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Are academics who publish more also more cited? Individual determinants of publication and citation records

  • Clément Bosquet

    ()

    (London School of Economics and Political Science (Spatial Economic Research Center), and Aix-Marseille University (Aix-Marseille School of Economics), CNRS, & EHESS.)

  • Pierre-Philippe Combes

    ()

    (Aix-Marseille University (Aix-Marseille School of Economics), CNRS & EHESS.)

Thanks to a unique individual dataset of French academics in economics, we explain individual publication and citation records by gender and age, coauthorship patterns (average number of authors per article and size of the co-author network) and specialisation choices (percentage of output in each JEL code). The analysis is performed on both EconLit publication scores (adjusted for journal quality) and Google Scholar citation indexes, which allows us to present a broad picture of knowledge diffusion in economics. Citations are largely driven by publication records but also substantially increased by larger research team size and co-author networks.

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File URL: http://www.amse-aixmarseille.fr/sites/default/files/_dt/2012/wp_2012_-_nr_36.pdf
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Paper provided by Aix-Marseille School of Economics, Marseille, France in its series AMSE Working Papers with number 1236.

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Length: 27 pages
Date of creation: Oct 2012
Date of revision:
Handle: RePEc:aim:wpaimx:1236
Contact details of provider: Web page: http://www.amse-aixmarseille.fr/en

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  1. Sauer, Raymond D, 1988. "Estimates of the Returns to Quality and Coauthorship in Economic Academia," Journal of Political Economy, University of Chicago Press, vol. 96(4), pages 855-66, August.
  2. McDowell, John M & Smith, Janet Kiholm, 1992. "The Effect of Gender-Sorting on Propensity to Coauthor: Implications for Academic Promotion," Economic Inquiry, Western Economic Association International, vol. 30(1), pages 68-82, January.
  3. Arthur M. Diamond Jr., 1986. "What is a Citation Worth?," Journal of Human Resources, University of Wisconsin Press, vol. 21(2), pages 200-215.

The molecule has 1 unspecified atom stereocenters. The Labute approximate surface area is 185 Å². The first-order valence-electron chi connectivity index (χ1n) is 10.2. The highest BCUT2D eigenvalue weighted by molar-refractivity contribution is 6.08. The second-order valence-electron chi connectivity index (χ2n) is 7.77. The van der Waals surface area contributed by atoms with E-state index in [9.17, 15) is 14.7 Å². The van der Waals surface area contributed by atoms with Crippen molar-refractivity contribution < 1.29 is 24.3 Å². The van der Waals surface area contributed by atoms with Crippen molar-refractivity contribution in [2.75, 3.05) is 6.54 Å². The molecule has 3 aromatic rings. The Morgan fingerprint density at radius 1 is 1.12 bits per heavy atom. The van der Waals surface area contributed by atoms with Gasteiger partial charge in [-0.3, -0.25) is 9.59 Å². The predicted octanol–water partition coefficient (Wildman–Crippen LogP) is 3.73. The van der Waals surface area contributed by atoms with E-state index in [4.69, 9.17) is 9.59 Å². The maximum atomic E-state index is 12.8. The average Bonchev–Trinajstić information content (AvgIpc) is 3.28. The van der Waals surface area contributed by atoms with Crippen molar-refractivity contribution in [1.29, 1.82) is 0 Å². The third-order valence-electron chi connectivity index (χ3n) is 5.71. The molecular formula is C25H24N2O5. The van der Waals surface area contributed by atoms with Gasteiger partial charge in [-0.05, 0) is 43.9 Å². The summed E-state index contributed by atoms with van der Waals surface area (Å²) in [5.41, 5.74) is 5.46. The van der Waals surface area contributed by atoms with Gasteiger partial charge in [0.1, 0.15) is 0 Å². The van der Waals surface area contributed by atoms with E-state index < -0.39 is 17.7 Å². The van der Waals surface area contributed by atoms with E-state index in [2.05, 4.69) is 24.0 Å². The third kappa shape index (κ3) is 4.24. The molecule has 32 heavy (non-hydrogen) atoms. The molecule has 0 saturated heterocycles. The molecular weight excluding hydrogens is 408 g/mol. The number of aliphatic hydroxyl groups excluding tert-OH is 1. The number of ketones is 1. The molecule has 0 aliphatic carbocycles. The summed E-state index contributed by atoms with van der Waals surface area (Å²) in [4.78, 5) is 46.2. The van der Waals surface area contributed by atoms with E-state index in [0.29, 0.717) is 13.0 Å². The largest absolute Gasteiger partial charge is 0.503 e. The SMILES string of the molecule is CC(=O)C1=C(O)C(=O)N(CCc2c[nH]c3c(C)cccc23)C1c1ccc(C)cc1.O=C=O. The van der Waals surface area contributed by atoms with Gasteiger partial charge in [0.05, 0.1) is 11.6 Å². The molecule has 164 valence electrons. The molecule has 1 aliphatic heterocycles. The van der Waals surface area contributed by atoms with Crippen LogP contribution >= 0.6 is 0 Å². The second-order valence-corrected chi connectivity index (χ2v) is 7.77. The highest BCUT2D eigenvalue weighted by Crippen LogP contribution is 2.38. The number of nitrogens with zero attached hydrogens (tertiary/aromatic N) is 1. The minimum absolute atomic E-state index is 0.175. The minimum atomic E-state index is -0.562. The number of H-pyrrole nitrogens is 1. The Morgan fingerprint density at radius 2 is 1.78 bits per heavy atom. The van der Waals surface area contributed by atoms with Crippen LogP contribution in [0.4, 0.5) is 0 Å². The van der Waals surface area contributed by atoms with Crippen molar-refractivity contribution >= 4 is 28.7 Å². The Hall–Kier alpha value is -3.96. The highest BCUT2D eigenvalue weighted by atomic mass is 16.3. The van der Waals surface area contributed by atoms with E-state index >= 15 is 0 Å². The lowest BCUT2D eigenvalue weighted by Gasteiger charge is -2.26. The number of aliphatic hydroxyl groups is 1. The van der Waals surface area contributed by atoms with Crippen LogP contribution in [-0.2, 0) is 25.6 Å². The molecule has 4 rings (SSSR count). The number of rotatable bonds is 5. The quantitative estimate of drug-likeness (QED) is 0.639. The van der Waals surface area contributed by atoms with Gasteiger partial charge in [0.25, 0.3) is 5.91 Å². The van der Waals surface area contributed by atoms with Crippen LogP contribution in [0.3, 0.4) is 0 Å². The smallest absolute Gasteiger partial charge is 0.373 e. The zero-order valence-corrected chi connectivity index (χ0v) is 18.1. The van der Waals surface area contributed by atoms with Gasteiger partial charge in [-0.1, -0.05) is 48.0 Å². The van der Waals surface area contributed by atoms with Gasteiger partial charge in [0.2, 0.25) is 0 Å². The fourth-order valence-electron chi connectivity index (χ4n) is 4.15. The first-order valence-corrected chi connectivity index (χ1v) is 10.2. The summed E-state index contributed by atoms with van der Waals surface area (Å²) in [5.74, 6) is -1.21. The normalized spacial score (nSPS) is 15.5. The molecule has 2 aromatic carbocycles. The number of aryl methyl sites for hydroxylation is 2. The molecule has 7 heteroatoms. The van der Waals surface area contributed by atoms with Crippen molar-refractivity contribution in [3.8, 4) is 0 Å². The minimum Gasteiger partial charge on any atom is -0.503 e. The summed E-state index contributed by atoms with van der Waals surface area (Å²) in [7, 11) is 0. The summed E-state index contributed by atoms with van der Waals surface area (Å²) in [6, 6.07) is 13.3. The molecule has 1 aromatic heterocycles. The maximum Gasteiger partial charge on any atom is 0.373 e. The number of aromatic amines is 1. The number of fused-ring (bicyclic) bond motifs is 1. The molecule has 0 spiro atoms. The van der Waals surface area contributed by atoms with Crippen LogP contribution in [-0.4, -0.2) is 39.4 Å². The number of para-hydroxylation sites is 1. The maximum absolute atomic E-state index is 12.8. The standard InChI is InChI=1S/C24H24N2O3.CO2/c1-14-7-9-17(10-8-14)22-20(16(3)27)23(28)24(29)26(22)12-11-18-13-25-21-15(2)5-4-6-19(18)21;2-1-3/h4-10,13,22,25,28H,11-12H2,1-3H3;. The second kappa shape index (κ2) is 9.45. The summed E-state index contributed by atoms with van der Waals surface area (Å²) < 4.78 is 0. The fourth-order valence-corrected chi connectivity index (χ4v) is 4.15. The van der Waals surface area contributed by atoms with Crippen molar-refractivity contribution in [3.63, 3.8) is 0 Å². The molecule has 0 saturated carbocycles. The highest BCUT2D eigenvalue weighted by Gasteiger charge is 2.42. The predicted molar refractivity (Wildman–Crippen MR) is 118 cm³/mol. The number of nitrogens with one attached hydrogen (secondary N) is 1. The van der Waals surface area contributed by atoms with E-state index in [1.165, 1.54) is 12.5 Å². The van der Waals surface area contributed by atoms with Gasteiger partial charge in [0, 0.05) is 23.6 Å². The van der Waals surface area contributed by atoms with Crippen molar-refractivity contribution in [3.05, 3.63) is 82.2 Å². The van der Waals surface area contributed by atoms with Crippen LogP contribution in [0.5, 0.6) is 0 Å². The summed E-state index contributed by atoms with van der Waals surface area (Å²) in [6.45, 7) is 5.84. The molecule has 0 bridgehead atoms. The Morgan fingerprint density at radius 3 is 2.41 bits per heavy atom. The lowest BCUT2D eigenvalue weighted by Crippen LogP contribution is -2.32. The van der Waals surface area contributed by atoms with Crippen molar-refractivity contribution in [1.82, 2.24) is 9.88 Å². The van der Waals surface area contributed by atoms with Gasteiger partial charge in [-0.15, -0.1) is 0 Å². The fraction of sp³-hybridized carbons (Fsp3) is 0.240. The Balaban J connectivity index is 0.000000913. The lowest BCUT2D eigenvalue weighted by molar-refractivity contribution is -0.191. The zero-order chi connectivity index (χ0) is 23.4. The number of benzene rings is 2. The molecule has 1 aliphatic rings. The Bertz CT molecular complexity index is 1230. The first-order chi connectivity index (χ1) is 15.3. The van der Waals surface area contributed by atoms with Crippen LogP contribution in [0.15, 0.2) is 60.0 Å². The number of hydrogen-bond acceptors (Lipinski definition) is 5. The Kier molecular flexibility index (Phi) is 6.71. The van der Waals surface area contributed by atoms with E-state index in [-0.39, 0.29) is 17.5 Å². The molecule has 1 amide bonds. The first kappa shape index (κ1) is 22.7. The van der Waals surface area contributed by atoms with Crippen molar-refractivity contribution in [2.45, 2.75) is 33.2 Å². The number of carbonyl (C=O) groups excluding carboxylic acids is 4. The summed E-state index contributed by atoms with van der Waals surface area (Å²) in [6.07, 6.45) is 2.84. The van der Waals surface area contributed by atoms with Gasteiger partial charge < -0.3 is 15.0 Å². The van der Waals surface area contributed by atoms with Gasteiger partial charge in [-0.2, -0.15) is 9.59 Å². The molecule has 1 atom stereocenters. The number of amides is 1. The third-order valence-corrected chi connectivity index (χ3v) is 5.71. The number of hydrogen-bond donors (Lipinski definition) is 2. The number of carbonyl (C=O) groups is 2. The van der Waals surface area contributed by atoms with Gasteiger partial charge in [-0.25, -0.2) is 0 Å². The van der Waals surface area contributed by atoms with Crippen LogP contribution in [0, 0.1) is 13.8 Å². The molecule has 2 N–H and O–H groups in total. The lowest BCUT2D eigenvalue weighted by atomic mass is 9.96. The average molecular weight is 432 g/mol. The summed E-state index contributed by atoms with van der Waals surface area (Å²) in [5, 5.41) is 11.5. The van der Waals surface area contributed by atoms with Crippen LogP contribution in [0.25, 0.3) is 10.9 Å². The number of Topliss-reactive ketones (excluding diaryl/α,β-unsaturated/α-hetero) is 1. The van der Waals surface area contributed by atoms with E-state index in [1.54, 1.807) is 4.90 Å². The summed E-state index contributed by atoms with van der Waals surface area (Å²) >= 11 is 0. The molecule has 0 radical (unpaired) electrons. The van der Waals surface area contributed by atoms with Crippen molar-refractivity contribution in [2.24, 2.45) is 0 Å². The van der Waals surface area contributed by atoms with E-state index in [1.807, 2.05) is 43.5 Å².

4. Stigler, George J & Friedland, Claire, 1975. "The Citation Practices of Doctorates in Economics," Journal of Political Economy, University of Chicago Press, vol. 83(3), pages 477-507, June.
  5. Vinod Mishra & Russell Smyth, 2012. "Are More Senior Academics Really More Research Productive than Junior Academics? Evidence from Australian Law Schools," Monash Economics Working Papers 47-12, Monash University, Department of Economics.
  6. Combes, Pierre-Philippe & Linnemer, Laurent & Visser, Michael, 2008. "Publish or peer-rich? The role of skills and networks in hiring economics professors," Labour Economics, Elsevier, vol. 15(3), pages 423-441, June.
  7. Natalia Zinovyeva & Manuel Bagues, 2012. "The Role of Connections in Academic Promotions," Business Economics Working Papers id-12-02, Universidad Carlos III, Instituto sobre Desarrollo Empresarial (INDEM).
  8. Lovell, Michael C, 1973. "The Production of Economic Literature: An Interpretation," Journal of Economic Literature, American Economic Association, vol. 11(1), pages 27-55, March.
  9. Hansen, W Lee & Weisbrod, Burton A & Strauss, Robert P, 1978. "Modeling the Earnings and Research Productivity of Academic Economists," Journal of Political Economy, University of Chicago Press, vol. 86(4), pages 729-41, August.
  10. Pierre-Philippe Combes & Laurent Linnemer, 2010. "Inferring Missing Citations: A Quantitative Multi-Criteria Ranking of all Journals in Economics," Working Papers halshs-00520325, HAL.
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